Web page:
E.T. The Extra-Terrestrial is a beloved family classic, the tale of a lonely young boy and a lost alien who form a deep, psychic connection and who, ultimately, have to say goodbye. Sweet, right? Touching. Tears. For Ronald Malfi, however, the film was a harrowing experience, akin to other Spielberg horror classics like Jaws or Poltergeist. Who knew that weird little alien with the glowing finger could be so terrifying?
Malfi is a Maryland-based author of horror, mystery and thriller novels. He is the recipient of several awards, including two Independent Publisher Book Awards and the Vincent Preis Horror Award. His works include 2011’s Floating Staircase and 2016’s The Night Parade. His latest book, Bone White, is out this month.
(Interview conducted by John Brhel)
CEMETERY DANCE ONLINE: What is your “first fright?”
RONALD MALFI: Okay, first fright. My God, when I was a kid, I was scared of everything. Seeing E.T. in the theaters terrified me (I was around 5, I think). The guy in the Planter’s Peanut Man costume on the boardwalk was a thing of nightmares. And don’t get me started on clowns!
E.T. scared me, too.
It was that scene in the cornstalks! Where you first see E.T., and he screams and waves his arms. Goddamn, I watched the rest of the movie through my fingers.
The beginning is really spooky. You said you were around 5?
I was around 5 when E.T. was in the theaters. Funny thing: it was actually the first movie I “saw” in the theaters. I was born in ’82.
So what about E.T. scared you? He’s a cute alien…
Well, so, funny thing about E.T. Like I said, I was scared of everything when I was little. Who knows why? Yet I still loved horror stuff. I remember seeing a commercial for the old Creature from the Black Lagoon movie that they were going to show on TV, and it was going to be in 3-D, and you had to get glasses from McDonald’s or someplace. Well, I thought that was cool, and the creature was too stiff and fake-looking to be scary, so I ran to my mom and said I wanted to see “3-D.” Not knowing what I was talking about, my parents assumed I meant E.T. instead of “3-D,” and took me to the theaters. And as soon as the movie started, I knew it wasn’t the right one. And then when E.T. screams, I screamed, and nearly hit the roof of the theater.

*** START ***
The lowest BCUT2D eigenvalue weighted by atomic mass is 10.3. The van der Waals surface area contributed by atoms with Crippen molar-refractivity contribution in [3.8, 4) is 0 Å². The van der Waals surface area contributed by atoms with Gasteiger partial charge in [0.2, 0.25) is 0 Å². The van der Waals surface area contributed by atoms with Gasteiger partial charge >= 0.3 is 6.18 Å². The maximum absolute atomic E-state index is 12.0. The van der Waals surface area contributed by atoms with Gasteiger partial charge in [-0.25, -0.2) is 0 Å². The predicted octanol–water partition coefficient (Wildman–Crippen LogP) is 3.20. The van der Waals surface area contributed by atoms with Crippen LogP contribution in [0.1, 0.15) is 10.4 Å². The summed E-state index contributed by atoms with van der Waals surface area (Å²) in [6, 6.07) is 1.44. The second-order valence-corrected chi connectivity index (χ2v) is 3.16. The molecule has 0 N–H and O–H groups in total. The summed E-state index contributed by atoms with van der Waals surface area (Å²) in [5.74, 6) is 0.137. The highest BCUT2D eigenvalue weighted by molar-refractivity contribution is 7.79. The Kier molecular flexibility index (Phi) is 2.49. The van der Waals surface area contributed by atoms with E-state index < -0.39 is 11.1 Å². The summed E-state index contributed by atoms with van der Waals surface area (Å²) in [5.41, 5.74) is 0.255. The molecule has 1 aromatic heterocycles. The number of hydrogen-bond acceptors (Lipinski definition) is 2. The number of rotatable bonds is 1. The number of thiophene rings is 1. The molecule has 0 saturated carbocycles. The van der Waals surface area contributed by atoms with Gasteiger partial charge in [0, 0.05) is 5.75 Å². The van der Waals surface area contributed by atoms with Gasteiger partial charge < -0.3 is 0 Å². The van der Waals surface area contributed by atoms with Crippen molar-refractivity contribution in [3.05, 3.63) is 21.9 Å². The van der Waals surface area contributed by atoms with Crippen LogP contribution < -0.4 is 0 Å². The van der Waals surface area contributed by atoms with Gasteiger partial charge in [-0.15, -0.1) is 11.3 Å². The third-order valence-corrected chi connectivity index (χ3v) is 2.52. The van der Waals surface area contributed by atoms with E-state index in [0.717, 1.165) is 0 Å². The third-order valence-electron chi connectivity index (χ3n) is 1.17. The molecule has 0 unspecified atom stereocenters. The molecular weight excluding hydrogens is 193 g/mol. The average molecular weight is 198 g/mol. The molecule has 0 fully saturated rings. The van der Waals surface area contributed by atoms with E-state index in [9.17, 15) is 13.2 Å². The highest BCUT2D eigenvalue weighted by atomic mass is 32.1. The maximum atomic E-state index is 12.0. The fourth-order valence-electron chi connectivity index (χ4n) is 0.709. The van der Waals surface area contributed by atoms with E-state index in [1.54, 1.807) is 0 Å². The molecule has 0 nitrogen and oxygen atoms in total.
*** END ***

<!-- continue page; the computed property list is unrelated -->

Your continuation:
I had a handprint on my face when we left because I watched the entire rest of the movie from between my fingers. Yet even though I was so scared, I was somehow drawn to it, too, and wanted to collect all the E.T. toys that came out around then, etc.
Funny that you wanted to see an actual horror movie and got afraid of this family sci-fi movie.
I know, right? But I think I wasn’t prepared for the realism of E.T. That’s like my daughter, she’s 6, and she loves the first two Ghostbusters, but was too frightened by the commercials of the new one to see it. To her, all that CGI crap looks real. It’s what resonates with her generation, while to her, the Marshmallow Man was like a muppet.
Do you think it was because it was about a family and took place in a suburban neighborhood? Like it could happen in your own backyard…
In hindsight, I think it was because I could really relate to the boy in the movie. I don’t recall how many other films put you in the shoes of a child until then, particularly in that type of film. I also think that’s why it has become such a classic and still resonates.
And even the camera angles—all those shots are low to the ground. Other than the mom, you don’t see another adult’s face until the end of the film. Like a Charlie Brown cartoon. But again, I screamed when my parents took me to see the first Muppet movie in the theater, so maybe I’m just a pussy.
Has your daughter seen E.T.?
Yes, she loves it. She’s seen it like 20 times.
She’s not scared of it?
No, she isn’t. She was terrified of Labyrinth, though. It’s always interesting to see which ones will scare her. I’ve showed her the first half of Gremlins a few times. I turn it off just before they turn bad.
So you think E.T. is still scary now? Or do you just look back and think, “Oh, I can’t believe I was afraid of that?”
It’s not scary now, I love it now. But I can certainly see why it was scary to me back then. Just look how terrified Elliott is in that movie. Man, I just related to it so much, that I felt that terror. It’s one of my favorite movies and I definitely get creeped out by the beginning still. Those dark woods, that eerie music.
But really, I think things like that are scary not because of what they are, but due to the person watching it. My mind always turned toward the dark side of stuff, the “what ifs” that creeped me out.
So why did this thing creep you out but also kind of intrigue you?
I think that’s how it is for some people—like gazing at a terrible car wreck. It’s horrible but you gotta watch. If it didn’t scare me, it wouldn’t have resonated as much as it did. It’s such a primal emotion—a reaction, really—and you don’t get more base than that. It’s pure.
What about E.T. the character. Was he scary himself?
At that age, anything different was scary. This creatures that looks real and acts real but is so strange, I couldn’t reconcile it. Not to belabor E.T.—I don’t want to bash the poor fellow—but that movie was only like one of a million that scared me when I was young.
Any more comments on E.T.? Anything you’d like to add?
Just that I wish I’d bought the original on DVD, and not the version Spielberg added all that digital shit to.